There is a serious misunderstanding of the so-called Castle Doctrine. What it does not allow is the use of deadly force anytime someone breaks into your home, even if force is used.

There are two things which must exist for the so-called Castle doctrine defense:

The use of deadly force in defense of a dwelling is justified only when two factors are present. First, the victim’s entry must be made in a “violent, riotous, or tumultuous manner.” Second, the defendant’s subjective belief that deadly force is necessary to prevent an assault upon, or an offer of personal violence to, him or another in the dwelling must be reasonable. People v. Sawyer, 115 Ill. 2d 184, 192, 503 N.E.2d 331, 335 (1986)

Each of the two factors are subject to a high level of practical leeway on what constitutes a reasonable belief and what constitutes a violent, riotous, or tumultuous entry. One jury’s “reasonable belief” is another jury’s unreasonable belief.

One Illinois Appellate Court has held that a person is not held to a standard of perfect judgment on whether there was a reasonable doubt of the use of deadly force:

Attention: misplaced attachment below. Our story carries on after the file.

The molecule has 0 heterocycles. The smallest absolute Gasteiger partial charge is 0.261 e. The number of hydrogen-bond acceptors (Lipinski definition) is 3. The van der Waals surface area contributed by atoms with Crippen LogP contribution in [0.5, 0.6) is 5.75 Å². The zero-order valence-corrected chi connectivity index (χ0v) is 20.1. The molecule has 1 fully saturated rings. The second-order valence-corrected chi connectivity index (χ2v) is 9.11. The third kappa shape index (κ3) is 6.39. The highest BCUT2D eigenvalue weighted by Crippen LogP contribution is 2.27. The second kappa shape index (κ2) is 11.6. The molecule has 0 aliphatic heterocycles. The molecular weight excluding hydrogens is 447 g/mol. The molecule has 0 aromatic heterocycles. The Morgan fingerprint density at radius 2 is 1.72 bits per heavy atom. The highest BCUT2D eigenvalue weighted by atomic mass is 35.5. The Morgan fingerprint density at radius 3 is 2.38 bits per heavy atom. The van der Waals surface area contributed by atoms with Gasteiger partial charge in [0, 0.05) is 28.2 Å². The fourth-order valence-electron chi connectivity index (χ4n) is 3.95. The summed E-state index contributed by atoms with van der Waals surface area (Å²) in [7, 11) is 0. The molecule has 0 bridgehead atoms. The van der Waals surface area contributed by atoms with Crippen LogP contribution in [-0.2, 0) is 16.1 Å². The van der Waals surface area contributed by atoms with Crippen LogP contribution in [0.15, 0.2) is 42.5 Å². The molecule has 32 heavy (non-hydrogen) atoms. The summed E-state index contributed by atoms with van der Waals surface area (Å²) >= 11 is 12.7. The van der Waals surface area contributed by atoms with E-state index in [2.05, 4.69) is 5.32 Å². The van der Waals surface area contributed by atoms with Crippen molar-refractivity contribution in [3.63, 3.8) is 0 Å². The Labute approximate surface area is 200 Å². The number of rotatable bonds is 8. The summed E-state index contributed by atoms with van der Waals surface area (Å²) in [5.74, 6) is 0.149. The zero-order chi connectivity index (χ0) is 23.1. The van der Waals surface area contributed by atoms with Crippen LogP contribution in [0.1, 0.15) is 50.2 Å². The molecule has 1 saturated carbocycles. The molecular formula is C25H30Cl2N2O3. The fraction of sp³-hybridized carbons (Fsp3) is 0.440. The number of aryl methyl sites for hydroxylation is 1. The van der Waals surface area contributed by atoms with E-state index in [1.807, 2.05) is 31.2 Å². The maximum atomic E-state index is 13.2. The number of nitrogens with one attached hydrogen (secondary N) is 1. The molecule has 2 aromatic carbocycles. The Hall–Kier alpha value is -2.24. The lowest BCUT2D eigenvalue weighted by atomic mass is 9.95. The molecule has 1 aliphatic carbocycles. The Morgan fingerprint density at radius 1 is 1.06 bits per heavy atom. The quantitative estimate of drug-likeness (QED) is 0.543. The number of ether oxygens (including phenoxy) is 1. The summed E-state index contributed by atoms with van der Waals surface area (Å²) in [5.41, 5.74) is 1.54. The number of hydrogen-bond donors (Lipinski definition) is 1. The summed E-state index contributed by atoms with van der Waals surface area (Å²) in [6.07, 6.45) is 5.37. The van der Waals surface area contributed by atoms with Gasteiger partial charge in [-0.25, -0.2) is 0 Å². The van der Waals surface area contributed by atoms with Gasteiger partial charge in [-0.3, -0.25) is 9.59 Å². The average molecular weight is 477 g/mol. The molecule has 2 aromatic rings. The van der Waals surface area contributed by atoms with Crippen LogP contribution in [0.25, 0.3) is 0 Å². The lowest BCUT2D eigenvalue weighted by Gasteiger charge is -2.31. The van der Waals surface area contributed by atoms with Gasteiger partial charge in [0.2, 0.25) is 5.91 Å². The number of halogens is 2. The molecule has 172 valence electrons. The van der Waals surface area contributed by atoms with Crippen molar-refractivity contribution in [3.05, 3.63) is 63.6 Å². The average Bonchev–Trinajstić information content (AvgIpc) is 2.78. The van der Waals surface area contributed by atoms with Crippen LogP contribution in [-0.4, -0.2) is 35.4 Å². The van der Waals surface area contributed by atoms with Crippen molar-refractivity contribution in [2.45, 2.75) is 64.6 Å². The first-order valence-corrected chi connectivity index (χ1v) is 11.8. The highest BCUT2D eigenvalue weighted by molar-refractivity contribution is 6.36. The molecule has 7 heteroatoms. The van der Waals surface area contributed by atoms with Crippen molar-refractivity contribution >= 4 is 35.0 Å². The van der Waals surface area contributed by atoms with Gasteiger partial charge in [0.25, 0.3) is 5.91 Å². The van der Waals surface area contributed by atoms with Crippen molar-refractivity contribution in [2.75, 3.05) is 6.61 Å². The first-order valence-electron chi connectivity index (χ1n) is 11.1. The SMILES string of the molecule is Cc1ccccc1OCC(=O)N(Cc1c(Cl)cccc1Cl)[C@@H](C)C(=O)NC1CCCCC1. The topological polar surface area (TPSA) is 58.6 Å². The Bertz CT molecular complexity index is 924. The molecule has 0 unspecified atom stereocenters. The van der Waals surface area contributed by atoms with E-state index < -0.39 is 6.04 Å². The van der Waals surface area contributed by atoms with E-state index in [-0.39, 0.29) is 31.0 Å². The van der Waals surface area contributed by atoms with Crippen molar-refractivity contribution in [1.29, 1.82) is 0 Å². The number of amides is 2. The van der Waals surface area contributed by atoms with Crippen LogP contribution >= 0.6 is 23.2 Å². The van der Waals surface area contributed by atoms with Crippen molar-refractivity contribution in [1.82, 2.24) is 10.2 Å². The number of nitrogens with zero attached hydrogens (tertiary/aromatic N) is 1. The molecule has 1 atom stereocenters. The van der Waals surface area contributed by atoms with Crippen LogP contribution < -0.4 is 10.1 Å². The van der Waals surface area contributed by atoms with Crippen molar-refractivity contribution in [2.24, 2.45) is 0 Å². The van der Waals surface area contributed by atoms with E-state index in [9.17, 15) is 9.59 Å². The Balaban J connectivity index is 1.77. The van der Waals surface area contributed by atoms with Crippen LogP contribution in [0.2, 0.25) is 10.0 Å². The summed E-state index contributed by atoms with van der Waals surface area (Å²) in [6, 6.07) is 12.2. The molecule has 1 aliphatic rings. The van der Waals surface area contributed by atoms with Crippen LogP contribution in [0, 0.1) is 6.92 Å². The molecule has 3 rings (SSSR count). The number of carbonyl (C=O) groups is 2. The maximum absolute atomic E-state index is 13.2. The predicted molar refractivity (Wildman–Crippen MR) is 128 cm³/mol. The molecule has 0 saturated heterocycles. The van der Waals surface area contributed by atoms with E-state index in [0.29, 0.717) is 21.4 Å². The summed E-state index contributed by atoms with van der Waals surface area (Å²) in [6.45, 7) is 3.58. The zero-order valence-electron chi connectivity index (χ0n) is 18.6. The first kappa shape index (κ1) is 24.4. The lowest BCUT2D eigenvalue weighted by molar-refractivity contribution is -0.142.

“[T]he party assailed is not expected to have perfect judgment.” People v. Shipp, 52 Ill. App. 3d 470, 477, 10 Ill.Dec. 357, 367 N.E.2d 966 (1977).

However, the same Court also held that the reasonableness of a defendant’s subjective belief that he was justified in using deadly force is a question of fact for the fact finder. People v. Yanez, 2022 IL App (3d) 200007, ¶¶ 29-30, 208 N.E.3d 517, 523, reh’g denied (June 1, 2022), appeal denied, 197 N.E.3d 1098 (Ill. 2022)

People v. Eatman, 405 Ill. 491, 498, 91 N.E.2d 387 (1950), held that [A] man’s habitation is one place where he may rest secure in the knowledge that he will not be disturbed by persons coming within, without proper invitation or warrant, and that he may use all of the
force apparently necessary to repel any invasion of his home. People v Yanez cited this case but also held the use of deadly force must be reasonable.

This state of the law needs to be amended to fall in line with People v. Eatman. It isreasonable to provide that a person breaking into a home in any manner should be held to have assumed the risk of coming in contact with deadly force. But for now, the burden is on the homeowner to establish that his or her use of force was objectively reasonable.